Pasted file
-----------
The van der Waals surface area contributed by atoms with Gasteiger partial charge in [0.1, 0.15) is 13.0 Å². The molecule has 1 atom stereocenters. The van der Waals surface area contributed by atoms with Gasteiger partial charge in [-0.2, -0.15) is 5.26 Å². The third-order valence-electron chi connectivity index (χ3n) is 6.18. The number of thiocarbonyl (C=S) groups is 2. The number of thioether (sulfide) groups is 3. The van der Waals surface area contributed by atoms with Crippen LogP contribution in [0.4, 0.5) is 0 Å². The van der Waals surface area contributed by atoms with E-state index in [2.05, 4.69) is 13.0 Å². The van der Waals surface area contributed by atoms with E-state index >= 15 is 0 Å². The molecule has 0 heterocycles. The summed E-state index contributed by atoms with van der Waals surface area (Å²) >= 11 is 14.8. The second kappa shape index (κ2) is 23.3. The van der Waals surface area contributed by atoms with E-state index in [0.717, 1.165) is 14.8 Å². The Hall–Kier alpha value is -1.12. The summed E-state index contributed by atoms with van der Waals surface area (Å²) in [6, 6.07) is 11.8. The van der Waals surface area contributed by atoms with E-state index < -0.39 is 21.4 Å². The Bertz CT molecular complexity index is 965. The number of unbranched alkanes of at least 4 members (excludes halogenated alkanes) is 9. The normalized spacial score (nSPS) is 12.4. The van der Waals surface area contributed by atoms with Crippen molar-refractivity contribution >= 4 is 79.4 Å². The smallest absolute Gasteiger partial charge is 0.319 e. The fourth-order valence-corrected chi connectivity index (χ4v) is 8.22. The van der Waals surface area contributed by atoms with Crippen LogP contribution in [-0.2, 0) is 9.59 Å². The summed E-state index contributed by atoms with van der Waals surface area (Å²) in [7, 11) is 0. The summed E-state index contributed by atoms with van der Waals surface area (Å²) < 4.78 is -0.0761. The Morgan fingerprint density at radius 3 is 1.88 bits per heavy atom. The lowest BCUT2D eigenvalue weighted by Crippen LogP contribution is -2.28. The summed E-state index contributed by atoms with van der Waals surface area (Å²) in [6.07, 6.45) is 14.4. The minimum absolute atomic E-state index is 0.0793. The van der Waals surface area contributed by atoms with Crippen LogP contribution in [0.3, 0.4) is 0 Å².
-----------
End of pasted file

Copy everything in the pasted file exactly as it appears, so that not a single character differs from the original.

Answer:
The van der Waals surface area contributed by atoms with Gasteiger partial charge in [0.1, 0.15) is 13.0 Å². The molecule has 1 atom stereocenters. The van der Waals surface area contributed by atoms with Gasteiger partial charge in [-0.2, -0.15) is 5.26 Å². The third-order valence-electron chi connectivity index (χ3n) is 6.18. The number of thiocarbonyl (C=S) groups is 2. The number of thioether (sulfide) groups is 3. The van der Waals surface area contributed by atoms with Crippen LogP contribution in [0.4, 0.5) is 0 Å². The van der Waals surface area contributed by atoms with E-state index in [2.05, 4.69) is 13.0 Å². The van der Waals surface area contributed by atoms with E-state index >= 15 is 0 Å². The molecule has 0 heterocycles. The summed E-state index contributed by atoms with van der Waals surface area (Å²) >= 11 is 14.8. The second kappa shape index (κ2) is 23.3. The van der Waals surface area contributed by atoms with E-state index in [0.717, 1.165) is 14.8 Å². The Hall–Kier alpha value is -1.12. The summed E-state index contributed by atoms with van der Waals surface area (Å²) in [6, 6.07) is 11.8. The van der Waals surface area contributed by atoms with E-state index < -0.39 is 21.4 Å². The Bertz CT molecular complexity index is 965. The number of unbranched alkanes of at least 4 members (excludes halogenated alkanes) is 9. The normalized spacial score (nSPS) is 12.4. The van der Waals surface area contributed by atoms with Crippen molar-refractivity contribution >= 4 is 79.4 Å². The smallest absolute Gasteiger partial charge is 0.319 e. The fourth-order valence-corrected chi connectivity index (χ4v) is 8.22. The van der Waals surface area contributed by atoms with Crippen LogP contribution in [-0.2, 0) is 9.59 Å². The summed E-state index contributed by atoms with van der Waals surface area (Å²) in [7, 11) is 0. The summed E-state index contributed by atoms with van der Waals surface area (Å²) < 4.78 is -0.0761. The Morgan fingerprint density at radius 3 is 1.88 bits per heavy atom. The lowest BCUT2D eigenvalue weighted by Crippen LogP contribution is -2.28. The summed E-state index contributed by atoms with van der Waals surface area (Å²) in [6.07, 6.45) is 14.4. The minimum absolute atomic E-state index is 0.0793. The van der Waals surface area contributed by atoms with Crippen LogP contribution in [0.3, 0.4) is 0 Å².